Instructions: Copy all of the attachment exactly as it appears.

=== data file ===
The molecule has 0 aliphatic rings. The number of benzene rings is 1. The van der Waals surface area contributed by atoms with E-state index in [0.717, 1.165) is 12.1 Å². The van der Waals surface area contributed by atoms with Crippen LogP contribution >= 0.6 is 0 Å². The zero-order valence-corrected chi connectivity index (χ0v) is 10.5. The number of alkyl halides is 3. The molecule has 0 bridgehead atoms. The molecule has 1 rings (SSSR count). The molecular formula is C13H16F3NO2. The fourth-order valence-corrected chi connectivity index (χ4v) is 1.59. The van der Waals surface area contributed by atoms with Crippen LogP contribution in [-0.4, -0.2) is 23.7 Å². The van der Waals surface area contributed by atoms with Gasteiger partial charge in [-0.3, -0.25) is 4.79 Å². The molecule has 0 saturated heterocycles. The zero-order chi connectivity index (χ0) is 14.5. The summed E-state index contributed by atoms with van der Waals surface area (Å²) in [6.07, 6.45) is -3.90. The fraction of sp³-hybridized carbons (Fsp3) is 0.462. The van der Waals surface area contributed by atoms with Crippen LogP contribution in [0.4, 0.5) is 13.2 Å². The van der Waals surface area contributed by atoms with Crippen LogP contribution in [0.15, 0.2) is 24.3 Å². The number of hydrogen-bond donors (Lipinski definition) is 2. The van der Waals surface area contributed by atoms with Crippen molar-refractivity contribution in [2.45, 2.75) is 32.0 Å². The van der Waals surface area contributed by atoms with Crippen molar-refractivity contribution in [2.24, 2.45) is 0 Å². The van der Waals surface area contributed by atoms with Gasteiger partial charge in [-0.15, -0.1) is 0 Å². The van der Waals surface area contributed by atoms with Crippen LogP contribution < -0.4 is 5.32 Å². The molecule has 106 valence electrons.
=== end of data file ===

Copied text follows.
The molecule has 0 aliphatic rings. The number of benzene rings is 1. The van der Waals surface area contributed by atoms with E-state index in [0.717, 1.165) is 12.1 Å². The van der Waals surface area contributed by atoms with Crippen LogP contribution >= 0.6 is 0 Å². The zero-order valence-corrected chi connectivity index (χ0v) is 10.5. The number of alkyl halides is 3. The molecule has 0 bridgehead atoms. The molecule has 1 rings (SSSR count). The molecular formula is C13H16F3NO2. The fourth-order valence-corrected chi connectivity index (χ4v) is 1.59. The van der Waals surface area contributed by atoms with Crippen LogP contribution in [-0.4, -0.2) is 23.7 Å². The van der Waals surface area contributed by atoms with Gasteiger partial charge in [-0.3, -0.25) is 4.79 Å². The molecule has 0 saturated heterocycles. The zero-order chi connectivity index (χ0) is 14.5. The summed E-state index contributed by atoms with van der Waals surface area (Å²) in [6.07, 6.45) is -3.90. The fraction of sp³-hybridized carbons (Fsp3) is 0.462. The van der Waals surface area contributed by atoms with Crippen LogP contribution in [0.4, 0.5) is 13.2 Å². The van der Waals surface area contributed by atoms with Crippen LogP contribution in [0.15, 0.2) is 24.3 Å². The number of hydrogen-bond donors (Lipinski definition) is 2. The van der Waals surface area contributed by atoms with Crippen molar-refractivity contribution in [2.45, 2.75) is 32.0 Å². The van der Waals surface area contributed by atoms with Crippen molar-refractivity contribution in [2.24, 2.45) is 0 Å². The van der Waals surface area contributed by atoms with Gasteiger partial charge in [-0.15, -0.1) is 0 Å². The van der Waals surface area contributed by atoms with Crippen LogP contribution < -0.4 is 5.32 Å². The molecule has 106 valence electrons.